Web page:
KENNEDY SPACE CENTER, FL – Launching Americans back to space and the International Space Station (ISS) from American soil on American rockets via NASA’s commercial crew program (CCP) has just suffered another significant but not unexpected delay, with an announcement from NASA that the target date for inaugural crewed flight aboard a SpaceX commercial Crew Dragon has slipped significantly from 2017 to 2018.
A shuttle will soar again from American soil before this decade is out, following NASA’s announcement today (Jan 14) that an unmanned version of the Dream Chaser spaceplane was among the trio of US awardees winning commercial contracts to ship essential cargo to the International Space Station (ISS) starting in 2019.
Restoring America’s ability to once again launch US astronauts to the International Space Station (ISS) from US soil on US rockets took another significant step forward when NASA ordered the first the agency’s first commercial crew rotation mission from the Hawthorne, California based-company SpaceX. NASA and SpaceX hope that the blastoff with a crew of […]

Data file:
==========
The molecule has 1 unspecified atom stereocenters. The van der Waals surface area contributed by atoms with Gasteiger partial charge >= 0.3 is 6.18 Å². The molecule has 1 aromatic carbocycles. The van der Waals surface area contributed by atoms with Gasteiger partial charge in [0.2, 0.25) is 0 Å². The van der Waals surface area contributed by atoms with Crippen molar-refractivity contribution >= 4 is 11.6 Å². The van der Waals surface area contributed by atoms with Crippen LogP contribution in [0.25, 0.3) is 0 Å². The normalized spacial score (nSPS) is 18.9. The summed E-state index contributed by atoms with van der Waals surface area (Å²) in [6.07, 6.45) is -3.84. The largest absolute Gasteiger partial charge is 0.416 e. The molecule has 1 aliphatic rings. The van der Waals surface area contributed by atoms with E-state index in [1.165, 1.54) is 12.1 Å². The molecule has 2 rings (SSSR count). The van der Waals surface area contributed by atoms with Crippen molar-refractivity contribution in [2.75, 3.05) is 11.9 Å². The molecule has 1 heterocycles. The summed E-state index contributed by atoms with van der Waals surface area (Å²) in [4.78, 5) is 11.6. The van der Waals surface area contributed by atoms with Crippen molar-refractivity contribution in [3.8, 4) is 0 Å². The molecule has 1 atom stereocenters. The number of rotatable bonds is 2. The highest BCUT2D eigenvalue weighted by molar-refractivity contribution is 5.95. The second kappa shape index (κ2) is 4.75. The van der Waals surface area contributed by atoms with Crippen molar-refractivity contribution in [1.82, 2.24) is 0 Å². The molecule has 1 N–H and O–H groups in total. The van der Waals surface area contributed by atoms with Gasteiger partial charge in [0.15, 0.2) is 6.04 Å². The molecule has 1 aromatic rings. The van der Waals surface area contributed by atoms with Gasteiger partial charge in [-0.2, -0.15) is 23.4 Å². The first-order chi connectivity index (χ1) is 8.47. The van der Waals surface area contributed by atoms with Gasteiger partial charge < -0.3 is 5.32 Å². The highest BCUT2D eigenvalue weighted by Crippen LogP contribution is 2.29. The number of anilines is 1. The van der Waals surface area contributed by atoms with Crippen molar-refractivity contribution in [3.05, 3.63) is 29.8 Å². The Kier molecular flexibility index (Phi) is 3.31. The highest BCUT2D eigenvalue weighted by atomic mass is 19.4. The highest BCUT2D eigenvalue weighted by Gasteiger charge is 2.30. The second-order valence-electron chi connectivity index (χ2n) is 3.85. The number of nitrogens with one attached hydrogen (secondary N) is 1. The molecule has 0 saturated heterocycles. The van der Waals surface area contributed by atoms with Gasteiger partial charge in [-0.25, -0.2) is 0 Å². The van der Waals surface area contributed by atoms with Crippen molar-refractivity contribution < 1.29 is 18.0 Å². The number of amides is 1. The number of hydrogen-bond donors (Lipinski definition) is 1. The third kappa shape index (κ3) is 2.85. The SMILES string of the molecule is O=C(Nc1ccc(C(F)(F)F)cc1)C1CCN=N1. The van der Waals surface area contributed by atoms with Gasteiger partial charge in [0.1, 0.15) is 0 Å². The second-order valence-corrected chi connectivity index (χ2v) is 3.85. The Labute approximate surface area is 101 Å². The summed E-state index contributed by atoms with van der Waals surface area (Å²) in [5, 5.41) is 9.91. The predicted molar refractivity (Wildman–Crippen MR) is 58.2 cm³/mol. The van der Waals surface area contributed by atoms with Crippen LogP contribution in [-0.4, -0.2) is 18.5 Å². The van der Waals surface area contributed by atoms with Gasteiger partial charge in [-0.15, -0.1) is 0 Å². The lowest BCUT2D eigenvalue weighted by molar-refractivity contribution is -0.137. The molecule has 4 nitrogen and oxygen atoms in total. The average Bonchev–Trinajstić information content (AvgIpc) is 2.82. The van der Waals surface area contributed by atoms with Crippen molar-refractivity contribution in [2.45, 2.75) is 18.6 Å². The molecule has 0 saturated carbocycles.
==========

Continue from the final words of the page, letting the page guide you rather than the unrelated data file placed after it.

The first tier of seven tiers for Crew Access Tower is moved from its construction yard to Space Launch Complex-41 at Cape Canaveral Air Force Station in Florida on Sept 9, 2015. The tower will provide access at the pad for astronauts and ground support teams to the Boeing CST-100 Starliner launching atop a United […]
In the face of drastic funding cuts by the US Congress to NASA’s commercial crew program (CCP) aimed at restoring America’s indigenous launch capability to fly our astronauts to the International Space Station (ISS), NASA Administrator Charles Bolden is being forced to spend another half a billion dollars for seats on Russia’s Soyuz spacecraft instead […]